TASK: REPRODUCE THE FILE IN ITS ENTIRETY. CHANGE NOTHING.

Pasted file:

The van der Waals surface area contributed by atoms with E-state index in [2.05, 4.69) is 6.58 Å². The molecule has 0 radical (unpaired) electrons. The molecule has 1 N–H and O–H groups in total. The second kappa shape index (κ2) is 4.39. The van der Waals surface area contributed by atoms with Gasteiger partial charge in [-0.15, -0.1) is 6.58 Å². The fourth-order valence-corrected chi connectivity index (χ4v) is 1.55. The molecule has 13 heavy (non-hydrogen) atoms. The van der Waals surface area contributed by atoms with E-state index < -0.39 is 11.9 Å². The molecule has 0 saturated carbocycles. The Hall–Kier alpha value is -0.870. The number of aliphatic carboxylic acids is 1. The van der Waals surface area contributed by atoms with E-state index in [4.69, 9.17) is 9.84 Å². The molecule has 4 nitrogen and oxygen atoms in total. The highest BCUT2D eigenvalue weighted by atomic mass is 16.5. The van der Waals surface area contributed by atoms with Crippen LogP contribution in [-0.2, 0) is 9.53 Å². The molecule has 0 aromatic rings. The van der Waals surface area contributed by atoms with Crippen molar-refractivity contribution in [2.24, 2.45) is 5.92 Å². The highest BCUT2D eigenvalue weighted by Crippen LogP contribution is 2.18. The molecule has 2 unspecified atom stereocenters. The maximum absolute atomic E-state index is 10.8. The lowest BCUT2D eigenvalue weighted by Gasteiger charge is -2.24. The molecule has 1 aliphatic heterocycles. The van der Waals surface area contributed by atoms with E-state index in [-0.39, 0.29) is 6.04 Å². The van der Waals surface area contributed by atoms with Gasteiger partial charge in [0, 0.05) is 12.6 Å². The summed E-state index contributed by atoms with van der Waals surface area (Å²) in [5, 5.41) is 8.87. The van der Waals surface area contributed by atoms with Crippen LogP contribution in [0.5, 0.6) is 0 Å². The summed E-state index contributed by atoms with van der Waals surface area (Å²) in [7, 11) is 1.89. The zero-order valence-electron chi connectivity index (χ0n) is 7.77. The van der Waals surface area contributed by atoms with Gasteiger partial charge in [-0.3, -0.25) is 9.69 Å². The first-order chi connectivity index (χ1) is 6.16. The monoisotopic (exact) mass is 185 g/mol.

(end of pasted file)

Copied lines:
The van der Waals surface area contributed by atoms with E-state index in [2.05, 4.69) is 6.58 Å². The molecule has 0 radical (unpaired) electrons. The molecule has 1 N–H and O–H groups in total. The second kappa shape index (κ2) is 4.39. The van der Waals surface area contributed by atoms with Gasteiger partial charge in [-0.15, -0.1) is 6.58 Å². The fourth-order valence-corrected chi connectivity index (χ4v) is 1.55. The molecule has 13 heavy (non-hydrogen) atoms. The van der Waals surface area contributed by atoms with E-state index < -0.39 is 11.9 Å². The molecule has 0 saturated carbocycles. The Hall–Kier alpha value is -0.870. The number of aliphatic carboxylic acids is 1. The van der Waals surface area contributed by atoms with E-state index in [4.69, 9.17) is 9.84 Å². The molecule has 4 nitrogen and oxygen atoms in total. The highest BCUT2D eigenvalue weighted by atomic mass is 16.5. The van der Waals surface area contributed by atoms with Crippen LogP contribution in [-0.2, 0) is 9.53 Å². The molecule has 0 aromatic rings. The van der Waals surface area contributed by atoms with Crippen molar-refractivity contribution in [2.24, 2.45) is 5.92 Å². The highest BCUT2D eigenvalue weighted by Crippen LogP contribution is 2.18. The molecule has 2 unspecified atom stereocenters. The maximum absolute atomic E-state index is 10.8. The lowest BCUT2D eigenvalue weighted by Gasteiger charge is -2.24. The molecule has 1 aliphatic heterocycles. The van der Waals surface area contributed by atoms with E-state index in [-0.39, 0.29) is 6.04 Å². The van der Waals surface area contributed by atoms with Gasteiger partial charge in [0, 0.05) is 12.6 Å². The summed E-state index contributed by atoms with van der Waals surface area (Å²) in [5, 5.41) is 8.87. The van der Waals surface area contributed by atoms with Crippen LogP contribution in [0.5, 0.6) is 0 Å². The summed E-state index contributed by atoms with van der Waals surface area (Å²) in [7, 11) is 1.89. The zero-order valence-electron chi connectivity index (χ0n) is 7.77. The van der Waals surface area contributed by atoms with Gasteiger partial charge in [-0.3, -0.25) is 9.69 Å². The first-order chi connectivity index (χ1) is 6.16. The monoisotopic (exact) mass is 185 g/mol.